1. In a randomized clinical trial, internet-delivered parent-child interaction therapy (iPCIT) was associated with improvements in externalizing behaviors, positive parenting skills, and decreased use of harsh and inconsistent discipline.
2. iPCIT therapy has high rates of parental satisfaction post-intervention.
Evidence Rating Level: 1 (Excellent)
Study Rundown: Behavioral and externalizing concerns are common in children with developmental delay (DD) and are associated with caregiver stress and functional impairments. Interventions such as parent-child interaction therapy (PCIT) have been shown to be effective in managing behavioral concerns, although this modality has accessibility limitations and relies on in-session coaching. This study is the first randomized controlled trial to evaluate the efficacy of telehealth internet-delivered PCIT (iPCIT) for behavioral intervention in children with DD, following early intervention (EI) programs ending at the age of 3 years old. When compared to standard of care, the iPCIT group had a lower number of children with externalizing problems and more significant time-dependent decreases in externalizing behaviors. In addition, iPCIT was associated with positive parenting skills, decreases in observed controlling or critical behaviors, and more significant time-dependent decreases in the use of harsh and inconsistent discipline. Parents also had high satisfaction with iPCIT. One limitation of the study is the exclusion of patients receiving psychiatric medications for behavioral problems, which limits the generalizability of findings to this important patient population. Overall, this study provides compelling evidence that iPCIT is a useful treatment modality to manage behaviors and externalization in youth with DD, and could be utilized to improve the accessibility of services for families.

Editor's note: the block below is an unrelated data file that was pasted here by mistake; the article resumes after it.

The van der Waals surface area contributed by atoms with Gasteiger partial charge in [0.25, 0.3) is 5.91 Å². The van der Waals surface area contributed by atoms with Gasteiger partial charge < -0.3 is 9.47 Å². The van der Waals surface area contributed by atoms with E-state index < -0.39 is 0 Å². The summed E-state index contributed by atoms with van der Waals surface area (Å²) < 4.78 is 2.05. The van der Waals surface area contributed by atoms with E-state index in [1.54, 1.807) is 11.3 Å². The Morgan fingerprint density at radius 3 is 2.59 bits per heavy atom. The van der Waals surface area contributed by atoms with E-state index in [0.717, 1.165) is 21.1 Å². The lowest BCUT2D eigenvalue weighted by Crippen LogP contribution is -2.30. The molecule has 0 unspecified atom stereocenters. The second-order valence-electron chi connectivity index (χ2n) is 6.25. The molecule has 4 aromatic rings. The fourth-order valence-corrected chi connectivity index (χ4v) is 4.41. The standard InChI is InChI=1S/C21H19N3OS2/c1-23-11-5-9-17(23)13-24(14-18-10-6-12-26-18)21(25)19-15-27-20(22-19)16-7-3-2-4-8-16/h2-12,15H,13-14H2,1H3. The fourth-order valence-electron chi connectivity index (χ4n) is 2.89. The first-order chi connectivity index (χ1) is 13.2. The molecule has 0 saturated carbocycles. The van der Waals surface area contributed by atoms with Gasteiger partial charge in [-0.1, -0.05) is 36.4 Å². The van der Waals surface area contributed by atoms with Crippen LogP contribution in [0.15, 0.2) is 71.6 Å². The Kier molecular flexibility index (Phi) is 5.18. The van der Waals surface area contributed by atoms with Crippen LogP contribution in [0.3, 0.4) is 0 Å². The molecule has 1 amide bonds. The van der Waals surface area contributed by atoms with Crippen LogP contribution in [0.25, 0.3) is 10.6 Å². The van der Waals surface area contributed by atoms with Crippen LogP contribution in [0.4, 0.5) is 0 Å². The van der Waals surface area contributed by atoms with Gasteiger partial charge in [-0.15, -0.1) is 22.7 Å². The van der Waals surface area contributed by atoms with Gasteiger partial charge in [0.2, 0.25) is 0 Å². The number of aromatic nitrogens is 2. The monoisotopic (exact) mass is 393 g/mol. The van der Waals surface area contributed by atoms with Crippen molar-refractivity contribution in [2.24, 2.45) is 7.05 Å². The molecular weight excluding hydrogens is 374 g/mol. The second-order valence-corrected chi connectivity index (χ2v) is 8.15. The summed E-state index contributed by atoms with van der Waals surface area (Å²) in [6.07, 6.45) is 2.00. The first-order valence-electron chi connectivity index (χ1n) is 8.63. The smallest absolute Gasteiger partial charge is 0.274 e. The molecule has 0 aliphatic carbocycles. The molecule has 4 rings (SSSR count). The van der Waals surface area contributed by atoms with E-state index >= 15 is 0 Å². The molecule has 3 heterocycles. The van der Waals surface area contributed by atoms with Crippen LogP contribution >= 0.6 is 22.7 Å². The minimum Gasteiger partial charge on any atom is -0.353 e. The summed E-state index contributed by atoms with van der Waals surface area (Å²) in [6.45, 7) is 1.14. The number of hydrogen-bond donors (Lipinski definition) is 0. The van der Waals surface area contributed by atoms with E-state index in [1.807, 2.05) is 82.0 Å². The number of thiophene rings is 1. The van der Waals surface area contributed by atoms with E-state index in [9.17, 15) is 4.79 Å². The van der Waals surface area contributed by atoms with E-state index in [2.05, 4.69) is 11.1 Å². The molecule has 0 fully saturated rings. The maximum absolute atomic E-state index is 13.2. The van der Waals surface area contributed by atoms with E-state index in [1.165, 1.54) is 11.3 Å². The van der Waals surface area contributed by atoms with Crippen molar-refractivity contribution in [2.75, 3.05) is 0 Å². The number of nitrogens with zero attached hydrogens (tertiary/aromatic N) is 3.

Click here to read the article in JAMA Pediatrics
In-Depth [randomized controlled trial]: Children with the diagnosis of developmental delay (DD) with externalizing problems were included in this study. After ending early intervention (EI) services at age 3 years, patients were randomly assigned to 2 arms of the RCT: (1) internet-delivered parent-child interaction therapy (iPCIT) or (2) routine care (referrals as usual) for 20 weeks. Follow-ups occurred at 6 and 12 months. Behaviors were assessed with the Child Behavior Checklist (CBCL) and the Dyadic Parent-Child Interaction Coding System (DPICS). Secondary behavior outcomes were assessed by Parenting Practices Inventory (PPI) for caregiver-reported discipline and Family Impact Questionnaire (FIQ) for caregiver stress. Caregiver satisfaction post-intervention was measured by Therapy Attitude Inventory (TAI) and Client Satisfaction Questionnaire 8 (CSQ-8). After recruitment, 75 children were randomized to each group. There was high satisfaction with iPCIT treatment as measured by TAI (mean = 44.45 of 50) and CSQ-8 scores (mean = 28.74 of 32). Children in the iPCIT group had more children with clinically improved externalizing problems compared to the control group at post-intervention (p<0.001) and 6 months of follow-up (p=0.002) but not at 12 months of follow-up. Caregiver reports of child externalizing problems decreased in both groups, but more rapidly with time in the iPCIT group at all time points (Cohen d = 0.48 at post-intervention, 0.49 at 6 months, 0.50 at 12 months). The iPCIT group had an increased proportion of positive parenting skills at all time points (post-intervention OR 1.10, 6-month OR 1.31, 12-month OR 1.64), and decreased observed controlling or critical behaviors (post-intervention OR 1.40, 6 month OR 1.72, 12-month OR 2.23). Use of harsh and inconsistent discipline decreased in both groups over time but decreased more rapidly in iPCIT families at all time points (Cohen d = 0.24 at post-intervention, 0.26 at 6 months, 0.27 at 12 months).
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